We cannot stress the importance of adequate rest that can only be achieved by good quality sleep. And in an age when impending deadlines, an overwhelming addiction to busyness, and constant bombardment of information drains us of our energy and positivity, good sleep becomes even more essential to our emotional balance, ability to function productively and maintain our sanity.

While avoiding late night exertion like strenuous physical exercise, eating large meals or drinking alcohol, and refraining from using blue light devices post sunset are all smart ways to ensure you sleep better, we suggest some unusual, but just as effective strategies to do the same.

Here are some fun and interesting ways to help you fall asleep faster:

  1. There are some innovative, cool products and services in the market to help you fall asleep faster and for longer. One of them is a software designed for people who spend a lot of time in front of their computer, which, let’s face it, is most of us today. Called Flux, it adjusts your computer screen to brighten or dim it according to the time of day and where you live, which means its color is warm like indoor lights at night and like sunlight during the day. Another one is the Philips goLITE BLU, a blue light dispensing clock that is especially targeted at helping to alleviate the symptoms of seasonal affective disorder but works just as well to help your body adjust its internal clock. This connects with the simple principle that light therapy is based on.
  2. The body produces a hormone called melatonin, which helps anticipate the onset of darkness and regulates sleep cycles. Blue light tends to inhibit its production and interferes with our ability to fall asleep. Taking supplements of this hormone is recommended for insomniacs but only if treated as a last resort and in really low doses, ideally around 0.3 mg as anything higher will knock you out initially but stop working after a few days of continued usage.
  3. Fasting and then feasting can trick your body into adjusting to a new sleep schedule, which can be real handy when you travel. According to research conducted by Harvard Medical School, lead researcher Patrick M Fuller of the Beth Deaconess Medical Center in Boston claims that we can shift our sleep rhythms by fasting for 16 hours and making the first meal when we wake up, our largest. This apparently tricks out brain into thinking it has to wake up at this time every day to find nourishment, and overrides the regular sleep or insomnia cycle we have become accustomed to. As a bonus, this system also reduces jet lag.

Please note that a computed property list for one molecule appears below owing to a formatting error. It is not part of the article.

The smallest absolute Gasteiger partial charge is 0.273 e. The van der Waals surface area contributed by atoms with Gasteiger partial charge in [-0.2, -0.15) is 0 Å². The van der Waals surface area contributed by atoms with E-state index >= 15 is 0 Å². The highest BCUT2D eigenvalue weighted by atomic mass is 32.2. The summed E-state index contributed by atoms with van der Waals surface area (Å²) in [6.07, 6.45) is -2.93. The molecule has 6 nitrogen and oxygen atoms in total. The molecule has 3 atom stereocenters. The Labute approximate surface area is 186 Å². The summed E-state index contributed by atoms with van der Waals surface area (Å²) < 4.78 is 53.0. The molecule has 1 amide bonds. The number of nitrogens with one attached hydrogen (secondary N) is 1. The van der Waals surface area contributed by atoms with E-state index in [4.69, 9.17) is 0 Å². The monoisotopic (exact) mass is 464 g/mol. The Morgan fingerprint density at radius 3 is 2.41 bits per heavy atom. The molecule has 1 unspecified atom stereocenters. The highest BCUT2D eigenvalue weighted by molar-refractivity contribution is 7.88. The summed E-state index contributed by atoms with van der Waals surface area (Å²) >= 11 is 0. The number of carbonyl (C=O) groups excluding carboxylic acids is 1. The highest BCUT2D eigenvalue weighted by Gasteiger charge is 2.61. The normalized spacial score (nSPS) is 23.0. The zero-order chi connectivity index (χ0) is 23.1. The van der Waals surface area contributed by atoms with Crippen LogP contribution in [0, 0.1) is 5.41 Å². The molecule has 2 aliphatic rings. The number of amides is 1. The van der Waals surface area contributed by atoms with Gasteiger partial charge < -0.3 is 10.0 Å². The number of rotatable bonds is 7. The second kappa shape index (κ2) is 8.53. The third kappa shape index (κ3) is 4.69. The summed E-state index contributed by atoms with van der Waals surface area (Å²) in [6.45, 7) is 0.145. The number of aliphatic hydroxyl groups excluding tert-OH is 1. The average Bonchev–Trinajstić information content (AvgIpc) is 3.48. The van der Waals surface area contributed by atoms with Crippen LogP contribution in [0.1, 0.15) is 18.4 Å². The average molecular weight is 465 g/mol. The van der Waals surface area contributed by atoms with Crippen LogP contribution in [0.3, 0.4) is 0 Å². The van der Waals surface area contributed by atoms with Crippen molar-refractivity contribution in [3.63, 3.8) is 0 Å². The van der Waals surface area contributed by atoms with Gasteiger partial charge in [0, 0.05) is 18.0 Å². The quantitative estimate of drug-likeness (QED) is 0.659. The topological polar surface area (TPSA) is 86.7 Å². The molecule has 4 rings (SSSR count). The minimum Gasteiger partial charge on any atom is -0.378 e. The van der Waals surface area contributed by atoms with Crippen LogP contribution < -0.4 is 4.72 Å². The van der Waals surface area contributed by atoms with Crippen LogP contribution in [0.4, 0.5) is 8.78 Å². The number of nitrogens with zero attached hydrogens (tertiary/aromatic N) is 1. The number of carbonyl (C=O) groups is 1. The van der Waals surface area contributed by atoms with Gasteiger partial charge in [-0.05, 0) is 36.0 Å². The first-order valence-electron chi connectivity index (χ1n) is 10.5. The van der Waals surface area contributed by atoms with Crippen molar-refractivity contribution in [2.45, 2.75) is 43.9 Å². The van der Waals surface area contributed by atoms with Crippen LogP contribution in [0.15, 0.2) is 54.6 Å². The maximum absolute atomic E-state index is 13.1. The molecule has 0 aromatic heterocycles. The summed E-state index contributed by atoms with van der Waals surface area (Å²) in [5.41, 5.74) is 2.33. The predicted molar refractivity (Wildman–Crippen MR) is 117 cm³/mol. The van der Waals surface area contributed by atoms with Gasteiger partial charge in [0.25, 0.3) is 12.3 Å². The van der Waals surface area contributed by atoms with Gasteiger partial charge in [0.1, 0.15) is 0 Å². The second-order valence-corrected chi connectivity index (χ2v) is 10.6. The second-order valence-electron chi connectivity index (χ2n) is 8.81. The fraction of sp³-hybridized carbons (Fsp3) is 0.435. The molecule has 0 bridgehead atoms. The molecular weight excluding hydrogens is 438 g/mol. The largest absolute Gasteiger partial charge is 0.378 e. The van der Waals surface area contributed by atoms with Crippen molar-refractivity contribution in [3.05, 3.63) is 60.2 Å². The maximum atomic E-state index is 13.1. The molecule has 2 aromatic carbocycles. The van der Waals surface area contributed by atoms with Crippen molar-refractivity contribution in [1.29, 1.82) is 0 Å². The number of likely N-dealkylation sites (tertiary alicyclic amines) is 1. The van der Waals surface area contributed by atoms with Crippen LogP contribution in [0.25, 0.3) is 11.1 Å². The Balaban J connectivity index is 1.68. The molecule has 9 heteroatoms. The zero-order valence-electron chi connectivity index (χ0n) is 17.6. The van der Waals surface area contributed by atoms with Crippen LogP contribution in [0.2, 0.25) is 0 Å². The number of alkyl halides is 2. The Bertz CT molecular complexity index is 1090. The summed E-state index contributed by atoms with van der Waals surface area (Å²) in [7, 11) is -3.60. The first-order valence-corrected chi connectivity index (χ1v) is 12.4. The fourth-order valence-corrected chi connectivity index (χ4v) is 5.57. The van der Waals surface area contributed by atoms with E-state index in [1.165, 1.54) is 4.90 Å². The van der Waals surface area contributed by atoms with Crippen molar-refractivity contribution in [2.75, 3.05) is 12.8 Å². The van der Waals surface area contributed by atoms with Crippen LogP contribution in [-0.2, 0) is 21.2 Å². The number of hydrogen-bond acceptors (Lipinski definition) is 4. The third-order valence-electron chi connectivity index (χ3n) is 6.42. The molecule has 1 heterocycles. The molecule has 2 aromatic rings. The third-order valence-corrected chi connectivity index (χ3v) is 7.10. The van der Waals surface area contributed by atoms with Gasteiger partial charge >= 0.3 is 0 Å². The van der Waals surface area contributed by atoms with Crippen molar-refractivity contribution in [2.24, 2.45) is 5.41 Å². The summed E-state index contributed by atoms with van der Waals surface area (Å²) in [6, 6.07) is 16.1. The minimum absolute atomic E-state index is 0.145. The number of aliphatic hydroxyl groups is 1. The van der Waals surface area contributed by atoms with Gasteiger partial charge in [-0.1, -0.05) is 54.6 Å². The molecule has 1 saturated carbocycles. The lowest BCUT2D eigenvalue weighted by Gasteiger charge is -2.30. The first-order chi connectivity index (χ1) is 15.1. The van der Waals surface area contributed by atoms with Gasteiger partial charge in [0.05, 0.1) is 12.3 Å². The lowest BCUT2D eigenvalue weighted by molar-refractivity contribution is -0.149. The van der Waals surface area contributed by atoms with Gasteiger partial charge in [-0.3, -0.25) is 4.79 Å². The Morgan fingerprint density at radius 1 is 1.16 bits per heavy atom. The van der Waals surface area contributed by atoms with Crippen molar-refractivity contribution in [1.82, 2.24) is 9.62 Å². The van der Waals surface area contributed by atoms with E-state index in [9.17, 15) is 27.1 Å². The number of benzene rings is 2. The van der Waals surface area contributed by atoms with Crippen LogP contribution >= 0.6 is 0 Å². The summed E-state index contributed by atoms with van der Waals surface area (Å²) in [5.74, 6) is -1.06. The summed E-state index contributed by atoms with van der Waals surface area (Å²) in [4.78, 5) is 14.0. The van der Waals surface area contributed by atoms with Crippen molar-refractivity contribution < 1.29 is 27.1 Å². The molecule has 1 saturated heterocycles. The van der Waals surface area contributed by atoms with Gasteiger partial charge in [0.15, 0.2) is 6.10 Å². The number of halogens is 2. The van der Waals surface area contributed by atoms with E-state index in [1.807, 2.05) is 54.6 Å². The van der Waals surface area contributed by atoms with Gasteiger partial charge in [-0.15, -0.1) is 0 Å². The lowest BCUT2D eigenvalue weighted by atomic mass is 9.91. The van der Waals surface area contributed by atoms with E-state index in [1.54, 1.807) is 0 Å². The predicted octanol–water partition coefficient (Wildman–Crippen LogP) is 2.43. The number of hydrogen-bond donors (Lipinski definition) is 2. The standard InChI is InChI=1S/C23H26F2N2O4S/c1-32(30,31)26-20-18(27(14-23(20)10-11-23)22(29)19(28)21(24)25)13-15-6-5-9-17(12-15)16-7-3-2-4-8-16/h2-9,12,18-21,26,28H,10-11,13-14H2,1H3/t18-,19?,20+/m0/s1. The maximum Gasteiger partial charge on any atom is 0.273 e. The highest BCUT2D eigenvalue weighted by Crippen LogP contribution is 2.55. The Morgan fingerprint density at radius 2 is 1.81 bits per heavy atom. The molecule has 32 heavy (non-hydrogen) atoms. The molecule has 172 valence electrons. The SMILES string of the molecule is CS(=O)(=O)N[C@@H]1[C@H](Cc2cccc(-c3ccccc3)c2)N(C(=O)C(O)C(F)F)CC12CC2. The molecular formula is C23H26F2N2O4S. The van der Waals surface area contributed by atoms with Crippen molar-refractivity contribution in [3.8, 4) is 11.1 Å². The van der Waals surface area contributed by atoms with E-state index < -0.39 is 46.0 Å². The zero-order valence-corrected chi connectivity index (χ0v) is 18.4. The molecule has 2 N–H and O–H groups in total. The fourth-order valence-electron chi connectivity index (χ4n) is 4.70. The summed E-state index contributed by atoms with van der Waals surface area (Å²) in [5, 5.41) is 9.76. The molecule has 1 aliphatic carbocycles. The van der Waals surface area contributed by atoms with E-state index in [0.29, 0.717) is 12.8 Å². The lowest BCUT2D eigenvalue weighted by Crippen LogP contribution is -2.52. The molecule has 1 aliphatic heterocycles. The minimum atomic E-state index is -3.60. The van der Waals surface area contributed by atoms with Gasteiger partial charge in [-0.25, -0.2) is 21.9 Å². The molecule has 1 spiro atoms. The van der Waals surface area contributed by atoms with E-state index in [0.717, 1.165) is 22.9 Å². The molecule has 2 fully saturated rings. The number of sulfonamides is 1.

4. Tracking is not something that should be left only to detectives and spies. Keeping a record of your sleep habits and duration either in a journal or with some handy apps on your smartphone can help you notice patterns that are affecting your sleep quality. You might observe how stretching, and self-massage lead to deeper slumber, while afternoon naps or animated discussions about jarring news stories negatively impact your ability to rest.
  5. Have an activity that you relate only with bedtime. For instance, listening to your favorite podcast or reading a novel, or making yourself a cup of herbal tea: things you don’t get time for through the day. Revisiting these every night will tell your brain it’s time to retire for the day.

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PS: Explore our Wellness section for spa DIY, natural home care and more.
Here’s your complete guide to Emotional Well-being.

Read More:
5 Tricks For A Blissful Nap
How Blocking Blue Light At Night Can Improve Your Sleep

Simona is a journalist who has worked with several leading publications in India over the last 17 years, writing on lifestyle topics and the arts, besides interviewing celebrities. She made the switch to public relations and headed the division as PR Manager at ITC Hotels’ flagship property, the ITC Grand Chola, but has since returned to her first love, journalism. Now she writes on food, which she is sincerely passionate about and wellness, which she finds fascinating and full of surprises. When she isn’t writing, she is busy playing the role of co-founder and communications director of The Bicycle Project, a six-year-old charity initiative that empowers tribal children in rural areas, while addressing the issue of urban waste.